FEW doubt South Africa’s capacity to host big international sporting events since successfully hosting the Rugby World Cup in 1995 and the Cricket World Cup in 2003.
Save for one heartbreak a few years back when an Oceania football chief named Charlie Dempsey famously declined to cast his decisive vote to deny South Africa the right to host the 2006 Football World Cup finals, the Rainbow Nation has been a firm choice for major sporting tournaments.
The Confederations Cup is due here in June as a dress rehearsal to the big one – the Fifa World Cup in 2010.
But up to this point none of these events has quite captivated the imagination of the whole nation like the Indian Premier (IPL). The IPL is India’s premier domestic Twenty20 cricket tournament in its second year of existence.
In terms of glitz and glamour, nothing thus far has compared to the IPL, which was unveiled here with a grand opening ceremony in Cape Town on Saturday, a day after a street parade brought the whole city to a standstill.
I am one of many journalists from around the world covering this prestigious event which has brought together the who’s who of South African sports, the rich, famous and powerful of India, and the ordinary cricket fans.
About 10 000 fans are expected to arrive in South Africa from the Indian subcontinent during the course of the tournament.
The IPL is the world’s richest cricket tournament. Some of the top players will earn almost US$2 million for taking part. It is modelled along the lines of other modern domestic leagues such as the European football leagues.
Top international cricketers from different countries sign up for the 10 IPL teams to make for some enthralling cricket action over a month and a half.
It is the most watched domestic Twenty20 competition in the world, and in cricket-mad India it is one of the most popular events among both the rich and poor.
Why is it being played in South Africa? Well, the tournament was moved to South Africa just three weeks before it was scheduled to start.
Coinciding with India’s general elections as it does, India’s ruling United Progressive Alliance party refused to commit security by Indian paramilitary forces, prompting league chairman Latit Modi, the billionaire vice-chairman of the Indian cricket board, to move it to South Africa. It has been well received across the country, especially in the Western Cape where the bulk of the matches are being played, and in Durban, which has the largest concentration of people of Asian origin in South Africa.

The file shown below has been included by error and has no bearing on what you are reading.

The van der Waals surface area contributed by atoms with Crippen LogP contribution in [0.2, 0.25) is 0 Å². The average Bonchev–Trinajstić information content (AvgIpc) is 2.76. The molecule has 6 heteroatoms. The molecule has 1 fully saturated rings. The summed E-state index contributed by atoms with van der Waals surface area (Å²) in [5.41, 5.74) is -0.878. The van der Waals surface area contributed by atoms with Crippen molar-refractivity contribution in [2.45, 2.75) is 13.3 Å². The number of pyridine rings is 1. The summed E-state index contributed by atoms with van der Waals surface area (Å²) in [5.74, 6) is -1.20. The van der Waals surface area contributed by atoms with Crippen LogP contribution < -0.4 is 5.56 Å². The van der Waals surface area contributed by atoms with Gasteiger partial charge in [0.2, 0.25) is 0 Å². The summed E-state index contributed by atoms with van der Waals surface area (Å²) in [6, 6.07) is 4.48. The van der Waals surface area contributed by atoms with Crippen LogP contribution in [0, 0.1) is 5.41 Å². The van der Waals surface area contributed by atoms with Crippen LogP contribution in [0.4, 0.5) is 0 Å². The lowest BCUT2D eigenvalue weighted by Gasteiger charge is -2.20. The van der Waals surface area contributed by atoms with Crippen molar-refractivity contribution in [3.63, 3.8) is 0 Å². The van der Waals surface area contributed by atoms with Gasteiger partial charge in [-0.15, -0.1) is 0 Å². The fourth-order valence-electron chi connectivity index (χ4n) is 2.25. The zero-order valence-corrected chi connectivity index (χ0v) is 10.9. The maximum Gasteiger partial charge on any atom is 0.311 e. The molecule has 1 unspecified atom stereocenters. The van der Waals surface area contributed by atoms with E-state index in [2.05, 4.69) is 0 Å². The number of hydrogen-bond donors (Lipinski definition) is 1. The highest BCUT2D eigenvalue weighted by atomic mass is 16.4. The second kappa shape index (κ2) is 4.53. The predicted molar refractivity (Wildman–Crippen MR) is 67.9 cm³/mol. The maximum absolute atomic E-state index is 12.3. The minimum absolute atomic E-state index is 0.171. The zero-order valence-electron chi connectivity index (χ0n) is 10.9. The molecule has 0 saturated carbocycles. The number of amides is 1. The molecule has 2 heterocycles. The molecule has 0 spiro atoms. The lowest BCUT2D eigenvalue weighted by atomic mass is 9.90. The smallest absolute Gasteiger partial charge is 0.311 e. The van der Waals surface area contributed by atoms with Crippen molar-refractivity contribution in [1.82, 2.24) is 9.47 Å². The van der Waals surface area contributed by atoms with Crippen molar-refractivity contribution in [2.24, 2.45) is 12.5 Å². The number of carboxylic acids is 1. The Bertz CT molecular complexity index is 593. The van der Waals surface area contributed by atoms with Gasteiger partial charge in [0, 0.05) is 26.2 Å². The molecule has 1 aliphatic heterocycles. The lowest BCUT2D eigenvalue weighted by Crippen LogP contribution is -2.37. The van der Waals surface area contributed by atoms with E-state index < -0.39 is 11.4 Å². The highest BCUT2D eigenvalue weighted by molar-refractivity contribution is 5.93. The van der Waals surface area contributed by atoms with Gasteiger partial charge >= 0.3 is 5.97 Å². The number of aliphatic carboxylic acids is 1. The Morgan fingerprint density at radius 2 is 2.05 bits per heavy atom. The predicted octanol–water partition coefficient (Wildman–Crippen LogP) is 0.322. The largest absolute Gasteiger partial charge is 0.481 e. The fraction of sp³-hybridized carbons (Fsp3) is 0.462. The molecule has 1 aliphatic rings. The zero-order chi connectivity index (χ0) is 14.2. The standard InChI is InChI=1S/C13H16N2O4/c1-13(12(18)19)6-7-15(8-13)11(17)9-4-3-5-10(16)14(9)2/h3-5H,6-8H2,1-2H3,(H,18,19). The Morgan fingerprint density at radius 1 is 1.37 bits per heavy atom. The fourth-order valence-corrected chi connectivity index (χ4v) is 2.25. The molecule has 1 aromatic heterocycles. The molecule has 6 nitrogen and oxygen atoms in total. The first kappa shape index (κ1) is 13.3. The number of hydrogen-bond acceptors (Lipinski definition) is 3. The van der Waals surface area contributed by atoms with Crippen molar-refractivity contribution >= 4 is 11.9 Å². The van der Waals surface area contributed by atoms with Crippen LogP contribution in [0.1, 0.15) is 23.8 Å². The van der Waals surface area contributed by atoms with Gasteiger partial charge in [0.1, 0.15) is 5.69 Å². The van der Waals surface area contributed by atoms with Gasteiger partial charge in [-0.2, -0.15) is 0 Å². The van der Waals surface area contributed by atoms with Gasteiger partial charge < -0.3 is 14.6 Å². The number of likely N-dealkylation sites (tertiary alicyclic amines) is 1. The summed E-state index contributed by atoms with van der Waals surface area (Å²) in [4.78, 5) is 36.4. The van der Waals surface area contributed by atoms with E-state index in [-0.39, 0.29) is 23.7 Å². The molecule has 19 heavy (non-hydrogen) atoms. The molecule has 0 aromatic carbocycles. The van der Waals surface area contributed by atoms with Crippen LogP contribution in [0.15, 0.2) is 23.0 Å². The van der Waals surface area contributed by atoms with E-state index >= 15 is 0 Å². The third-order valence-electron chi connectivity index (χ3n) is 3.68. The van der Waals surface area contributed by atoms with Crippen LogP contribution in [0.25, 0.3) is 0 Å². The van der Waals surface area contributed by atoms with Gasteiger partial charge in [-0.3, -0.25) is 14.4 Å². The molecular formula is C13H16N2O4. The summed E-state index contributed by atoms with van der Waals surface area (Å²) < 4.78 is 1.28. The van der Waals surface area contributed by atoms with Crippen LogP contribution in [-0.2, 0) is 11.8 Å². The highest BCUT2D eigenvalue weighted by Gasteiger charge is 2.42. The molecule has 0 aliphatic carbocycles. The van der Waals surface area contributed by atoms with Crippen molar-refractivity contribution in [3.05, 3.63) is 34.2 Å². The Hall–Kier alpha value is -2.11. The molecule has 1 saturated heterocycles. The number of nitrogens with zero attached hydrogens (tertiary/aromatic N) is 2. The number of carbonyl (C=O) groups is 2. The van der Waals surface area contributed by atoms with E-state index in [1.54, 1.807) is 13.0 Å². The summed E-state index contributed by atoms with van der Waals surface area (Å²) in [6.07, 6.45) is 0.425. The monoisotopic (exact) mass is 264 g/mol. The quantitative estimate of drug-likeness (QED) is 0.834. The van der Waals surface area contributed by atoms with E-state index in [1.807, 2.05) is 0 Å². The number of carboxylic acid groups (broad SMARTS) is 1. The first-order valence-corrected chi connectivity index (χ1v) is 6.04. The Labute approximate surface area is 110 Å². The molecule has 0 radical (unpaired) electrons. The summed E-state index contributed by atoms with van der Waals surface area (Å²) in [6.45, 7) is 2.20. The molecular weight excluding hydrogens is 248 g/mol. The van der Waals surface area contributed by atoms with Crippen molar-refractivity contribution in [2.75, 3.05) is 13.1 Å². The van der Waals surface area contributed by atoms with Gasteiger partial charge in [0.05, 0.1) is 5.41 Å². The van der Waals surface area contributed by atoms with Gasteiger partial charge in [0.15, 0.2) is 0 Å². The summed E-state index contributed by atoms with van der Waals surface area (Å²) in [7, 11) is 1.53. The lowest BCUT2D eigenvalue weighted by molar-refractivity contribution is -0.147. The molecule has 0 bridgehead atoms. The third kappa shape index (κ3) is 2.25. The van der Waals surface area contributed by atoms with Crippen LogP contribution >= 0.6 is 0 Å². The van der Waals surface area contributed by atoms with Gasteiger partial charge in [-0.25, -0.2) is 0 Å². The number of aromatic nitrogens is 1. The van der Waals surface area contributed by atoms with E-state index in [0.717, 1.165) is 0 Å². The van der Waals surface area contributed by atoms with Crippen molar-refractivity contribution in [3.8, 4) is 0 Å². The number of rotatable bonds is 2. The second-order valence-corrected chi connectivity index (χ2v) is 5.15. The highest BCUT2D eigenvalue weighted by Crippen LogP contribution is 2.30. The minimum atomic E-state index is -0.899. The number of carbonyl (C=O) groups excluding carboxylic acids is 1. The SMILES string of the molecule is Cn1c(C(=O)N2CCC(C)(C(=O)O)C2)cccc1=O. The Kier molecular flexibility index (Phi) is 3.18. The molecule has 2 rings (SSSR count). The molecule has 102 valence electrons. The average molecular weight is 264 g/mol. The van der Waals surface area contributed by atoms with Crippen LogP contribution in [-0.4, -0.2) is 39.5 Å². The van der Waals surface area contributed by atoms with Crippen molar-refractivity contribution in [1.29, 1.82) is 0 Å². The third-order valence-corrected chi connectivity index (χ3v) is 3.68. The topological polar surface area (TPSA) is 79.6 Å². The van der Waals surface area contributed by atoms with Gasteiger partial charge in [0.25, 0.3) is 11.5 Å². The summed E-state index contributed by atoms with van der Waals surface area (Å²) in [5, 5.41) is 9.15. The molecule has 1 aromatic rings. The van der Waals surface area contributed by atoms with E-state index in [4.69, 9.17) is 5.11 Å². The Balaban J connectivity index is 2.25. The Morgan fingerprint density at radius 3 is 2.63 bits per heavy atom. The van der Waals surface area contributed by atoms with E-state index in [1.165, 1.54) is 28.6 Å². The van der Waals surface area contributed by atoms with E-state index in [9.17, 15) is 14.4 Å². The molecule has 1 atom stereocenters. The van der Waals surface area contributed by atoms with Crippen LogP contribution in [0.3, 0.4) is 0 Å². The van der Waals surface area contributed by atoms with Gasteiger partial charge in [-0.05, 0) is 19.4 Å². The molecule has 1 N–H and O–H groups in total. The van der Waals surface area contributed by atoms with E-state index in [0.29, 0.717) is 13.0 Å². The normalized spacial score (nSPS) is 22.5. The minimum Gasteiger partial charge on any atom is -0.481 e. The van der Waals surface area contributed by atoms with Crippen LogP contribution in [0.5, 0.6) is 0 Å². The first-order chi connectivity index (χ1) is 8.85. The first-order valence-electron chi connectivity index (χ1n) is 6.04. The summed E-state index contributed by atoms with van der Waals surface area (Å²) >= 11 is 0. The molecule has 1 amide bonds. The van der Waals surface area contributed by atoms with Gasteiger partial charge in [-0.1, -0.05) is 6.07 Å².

It is probably the first time in modern sports a domestic competition has been staged outside its country of origin.
The 10 IPL teams, which are based on a franchise system, are owned by big Indian corporates and wealthy individuals such as Bollywood film stars.
The teams originate from the country’s biggest regions where they draw their support.
With only a week into the tournament, we’ve already witnessed top-class cricket action in this festival, especially from international stars such as Sachin Tendulkar, Chris Gayle, Jacques Kallis and Andrew Flintoff.
Even luminaries such as Shane Warne, Anil Kumble, Sourav Ganguly and Matthew Hayden – who retired from international cricket not so long ago – have come and put validation to the theory that class is permanent.
And there is still more to come!
Sadly, no Zimbabweans are involved on the playing side. Tatenda Taibu, who played for the Kolkata Knight Riders last season in India, is not in their squad this time around. There was no taker for Vusi Sibanda when an auction to sign players was held a few weeks ago.
The most notable Zimbabwean representation is SuperSport pundit Mpumelelo “Pommie” Mbangwa, the former Zimbabwe Test bowler. Former Zimbabwe captain Alistair Campbell is also here working for Supersport, and Zimbabwean-born ex-English county stalwart Trevor Penney is on the Kolkata coaching staff.
BY ENOCK MUCHINJO